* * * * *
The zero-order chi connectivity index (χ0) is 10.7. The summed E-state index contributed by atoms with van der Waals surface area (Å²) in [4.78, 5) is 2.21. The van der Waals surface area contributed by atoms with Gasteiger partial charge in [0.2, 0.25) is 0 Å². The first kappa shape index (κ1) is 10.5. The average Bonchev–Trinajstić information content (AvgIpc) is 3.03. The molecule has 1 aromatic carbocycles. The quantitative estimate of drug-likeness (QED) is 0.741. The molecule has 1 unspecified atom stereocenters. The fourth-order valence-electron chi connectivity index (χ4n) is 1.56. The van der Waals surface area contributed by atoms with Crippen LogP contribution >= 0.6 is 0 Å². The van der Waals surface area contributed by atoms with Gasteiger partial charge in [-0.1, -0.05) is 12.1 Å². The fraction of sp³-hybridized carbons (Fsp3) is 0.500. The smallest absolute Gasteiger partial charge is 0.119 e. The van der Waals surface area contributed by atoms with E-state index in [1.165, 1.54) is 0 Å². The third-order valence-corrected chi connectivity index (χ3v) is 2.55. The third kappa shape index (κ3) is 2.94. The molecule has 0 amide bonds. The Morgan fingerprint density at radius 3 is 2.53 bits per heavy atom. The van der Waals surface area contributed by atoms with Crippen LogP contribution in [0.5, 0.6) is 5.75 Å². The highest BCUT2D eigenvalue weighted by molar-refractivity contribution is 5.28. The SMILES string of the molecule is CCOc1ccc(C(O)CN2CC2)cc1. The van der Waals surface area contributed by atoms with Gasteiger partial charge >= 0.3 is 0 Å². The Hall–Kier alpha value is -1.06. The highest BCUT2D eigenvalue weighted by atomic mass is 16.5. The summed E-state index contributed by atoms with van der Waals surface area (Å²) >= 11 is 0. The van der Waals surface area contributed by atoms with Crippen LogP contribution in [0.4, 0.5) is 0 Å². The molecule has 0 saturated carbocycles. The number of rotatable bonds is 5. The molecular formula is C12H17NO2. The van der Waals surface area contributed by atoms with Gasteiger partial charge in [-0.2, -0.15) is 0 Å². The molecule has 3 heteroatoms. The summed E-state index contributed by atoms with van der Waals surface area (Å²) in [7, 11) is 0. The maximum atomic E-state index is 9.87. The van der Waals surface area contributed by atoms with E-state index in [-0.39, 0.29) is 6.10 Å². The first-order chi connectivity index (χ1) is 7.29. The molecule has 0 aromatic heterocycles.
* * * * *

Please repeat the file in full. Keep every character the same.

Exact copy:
The zero-order chi connectivity index (χ0) is 10.7. The summed E-state index contributed by atoms with van der Waals surface area (Å²) in [4.78, 5) is 2.21. The van der Waals surface area contributed by atoms with Gasteiger partial charge in [0.2, 0.25) is 0 Å². The first kappa shape index (κ1) is 10.5. The average Bonchev–Trinajstić information content (AvgIpc) is 3.03. The molecule has 1 aromatic carbocycles. The quantitative estimate of drug-likeness (QED) is 0.741. The molecule has 1 unspecified atom stereocenters. The fourth-order valence-electron chi connectivity index (χ4n) is 1.56. The van der Waals surface area contributed by atoms with Crippen LogP contribution >= 0.6 is 0 Å². The van der Waals surface area contributed by atoms with Gasteiger partial charge in [-0.1, -0.05) is 12.1 Å². The fraction of sp³-hybridized carbons (Fsp3) is 0.500. The smallest absolute Gasteiger partial charge is 0.119 e. The van der Waals surface area contributed by atoms with E-state index in [1.165, 1.54) is 0 Å². The third-order valence-corrected chi connectivity index (χ3v) is 2.55. The third kappa shape index (κ3) is 2.94. The molecule has 0 amide bonds. The Morgan fingerprint density at radius 3 is 2.53 bits per heavy atom. The van der Waals surface area contributed by atoms with Crippen LogP contribution in [0.5, 0.6) is 5.75 Å². The highest BCUT2D eigenvalue weighted by molar-refractivity contribution is 5.28. The SMILES string of the molecule is CCOc1ccc(C(O)CN2CC2)cc1. The van der Waals surface area contributed by atoms with Gasteiger partial charge >= 0.3 is 0 Å². The Hall–Kier alpha value is -1.06. The highest BCUT2D eigenvalue weighted by atomic mass is 16.5. The summed E-state index contributed by atoms with van der Waals surface area (Å²) >= 11 is 0. The van der Waals surface area contributed by atoms with Crippen LogP contribution in [0.4, 0.5) is 0 Å². The molecule has 0 saturated carbocycles. The number of rotatable bonds is 5. The molecular formula is C12H17NO2. The van der Waals surface area contributed by atoms with Gasteiger partial charge in [-0.2, -0.15) is 0 Å². The molecule has 3 heteroatoms. The summed E-state index contributed by atoms with van der Waals surface area (Å²) in [7, 11) is 0. The maximum atomic E-state index is 9.87. The van der Waals surface area contributed by atoms with E-state index in [-0.39, 0.29) is 6.10 Å². The first-order chi connectivity index (χ1) is 7.29. The molecule has 0 aromatic heterocycles.